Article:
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Lead actor Ha Jeong-woo ("The Berlin File", "The Terror Live") sits on the director's chair for the second time after his debut feature "Fasten your Seatbelt" and he also wrote the screenplay. But there are a few oddities when it comes to the story. There was no reason at all for the plot to turn out so minimalistic. After all, the original work by Yu Hua takes place during the Cultural Revolution and thus also painted a picture of the political problems at the time, a time during which the protagonist somehow had to make ends meet. Since the movie takes place right after the Korean War it would have been a breeze to include the political circumstances at the time and by doing so the film surely would have gained some more meaning as well. But since Park Chung-hee ruled the country with an iron fist back then and today his daughter is the country's president you have to assume (as is also aptly observed by movie critic fellow Pierce Conran) that the filmmaker didn't want to make any unnecessary enemies with a work too critical...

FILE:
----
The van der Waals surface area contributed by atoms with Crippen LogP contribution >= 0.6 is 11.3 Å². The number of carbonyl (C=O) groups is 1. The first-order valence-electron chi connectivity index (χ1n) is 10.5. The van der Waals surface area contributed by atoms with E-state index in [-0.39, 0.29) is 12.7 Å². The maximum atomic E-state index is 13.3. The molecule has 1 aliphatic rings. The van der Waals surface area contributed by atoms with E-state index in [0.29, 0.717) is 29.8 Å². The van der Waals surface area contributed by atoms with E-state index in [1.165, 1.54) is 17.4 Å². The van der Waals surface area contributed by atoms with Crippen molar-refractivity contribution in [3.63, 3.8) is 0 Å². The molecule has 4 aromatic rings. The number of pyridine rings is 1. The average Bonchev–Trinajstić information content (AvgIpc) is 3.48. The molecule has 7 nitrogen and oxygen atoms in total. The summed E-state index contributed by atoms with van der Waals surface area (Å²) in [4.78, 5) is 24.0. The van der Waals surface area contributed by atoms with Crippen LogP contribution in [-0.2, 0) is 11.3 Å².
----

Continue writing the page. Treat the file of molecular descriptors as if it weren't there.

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Aside from South Korea's questionable idea of freedom of opinion these days the film still would have benefited from a less lighthearted tone. When it turns out that the first child isn't from Sam-gwan his wife is bad-mouthed as a whore and the father loses serious face in the original work. But you won't see anything of that in the adaptation. In fact, the family hasn't such a great life, but everyone is still just walking around with a big smile on his/her face. It's obvious, though, that Ha Jeong-woo put a lot of emphasis on the acting and he actually manages to make everyone deliver. The characters may lack a bit of depth, but they are making up for it with their likable nature. This includes the father as well as the mother, played by Ha Ji-won ("Miracle of Giving Fool", "Sector 7"), and several supporting characters.

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You expect the numerous characters introduced to be used in some way or another. But far from it. In the end all threads are dropped in favor of a cheap drama finale. Sadly, that's also the straw that breaks the camel's back. You maybe could have come to terms with this portrait of a family being insignificant, thanks to the good mood conveyed including a soundtrack that could be for a cartoon from the 30s/40s. But the finale ultimately makes the movie fall apart. There is a story that might have been worth telling behind all of this. But we don't get to see any of it. Instead you are wondering why you just invested two hours of your life. For getting a moderately fuzzy feeling at the end? That's simply not enough...

(Author: Manfred Selzer)